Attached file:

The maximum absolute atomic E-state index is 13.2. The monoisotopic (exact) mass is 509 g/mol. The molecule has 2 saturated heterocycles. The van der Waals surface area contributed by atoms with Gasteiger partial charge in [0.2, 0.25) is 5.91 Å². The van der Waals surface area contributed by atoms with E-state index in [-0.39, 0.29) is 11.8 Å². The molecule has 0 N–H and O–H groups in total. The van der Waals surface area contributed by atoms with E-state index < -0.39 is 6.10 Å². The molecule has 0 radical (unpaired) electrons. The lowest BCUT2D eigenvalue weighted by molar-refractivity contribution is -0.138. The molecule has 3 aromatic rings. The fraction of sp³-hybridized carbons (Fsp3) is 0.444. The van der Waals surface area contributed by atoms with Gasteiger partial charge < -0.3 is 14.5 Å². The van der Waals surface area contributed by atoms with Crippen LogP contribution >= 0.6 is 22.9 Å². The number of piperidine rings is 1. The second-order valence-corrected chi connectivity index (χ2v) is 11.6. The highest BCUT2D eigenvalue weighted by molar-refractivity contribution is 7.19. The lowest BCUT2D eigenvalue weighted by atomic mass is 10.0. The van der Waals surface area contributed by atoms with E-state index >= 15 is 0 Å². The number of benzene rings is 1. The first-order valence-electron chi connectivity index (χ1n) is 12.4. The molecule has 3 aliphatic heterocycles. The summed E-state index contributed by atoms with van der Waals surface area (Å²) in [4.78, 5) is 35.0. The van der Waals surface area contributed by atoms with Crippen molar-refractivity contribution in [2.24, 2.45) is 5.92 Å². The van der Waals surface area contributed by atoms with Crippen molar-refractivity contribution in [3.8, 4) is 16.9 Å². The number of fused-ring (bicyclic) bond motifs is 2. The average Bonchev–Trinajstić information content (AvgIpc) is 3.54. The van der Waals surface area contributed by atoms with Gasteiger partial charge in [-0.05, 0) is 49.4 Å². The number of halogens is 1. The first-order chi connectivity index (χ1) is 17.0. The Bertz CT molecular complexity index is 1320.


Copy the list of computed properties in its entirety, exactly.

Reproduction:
The maximum absolute atomic E-state index is 13.2. The monoisotopic (exact) mass is 509 g/mol. The molecule has 2 saturated heterocycles. The van der Waals surface area contributed by atoms with Gasteiger partial charge in [0.2, 0.25) is 5.91 Å². The van der Waals surface area contributed by atoms with E-state index in [-0.39, 0.29) is 11.8 Å². The molecule has 0 N–H and O–H groups in total. The van der Waals surface area contributed by atoms with E-state index < -0.39 is 6.10 Å². The molecule has 0 radical (unpaired) electrons. The lowest BCUT2D eigenvalue weighted by molar-refractivity contribution is -0.138. The molecule has 3 aromatic rings. The fraction of sp³-hybridized carbons (Fsp3) is 0.444. The van der Waals surface area contributed by atoms with Gasteiger partial charge < -0.3 is 14.5 Å². The van der Waals surface area contributed by atoms with Crippen LogP contribution >= 0.6 is 22.9 Å². The number of piperidine rings is 1. The second-order valence-corrected chi connectivity index (χ2v) is 11.6. The highest BCUT2D eigenvalue weighted by molar-refractivity contribution is 7.19. The lowest BCUT2D eigenvalue weighted by atomic mass is 10.0. The van der Waals surface area contributed by atoms with E-state index >= 15 is 0 Å². The number of benzene rings is 1. The first-order valence-electron chi connectivity index (χ1n) is 12.4. The molecule has 3 aliphatic heterocycles. The summed E-state index contributed by atoms with van der Waals surface area (Å²) in [4.78, 5) is 35.0. The van der Waals surface area contributed by atoms with Crippen molar-refractivity contribution in [2.24, 2.45) is 5.92 Å². The van der Waals surface area contributed by atoms with Crippen molar-refractivity contribution in [3.8, 4) is 16.9 Å². The number of fused-ring (bicyclic) bond motifs is 2. The average Bonchev–Trinajstić information content (AvgIpc) is 3.54. The van der Waals surface area contributed by atoms with Gasteiger partial charge in [-0.05, 0) is 49.4 Å². The number of halogens is 1. The first-order chi connectivity index (χ1) is 17.0. The Bertz CT molecular complexity index is 1320.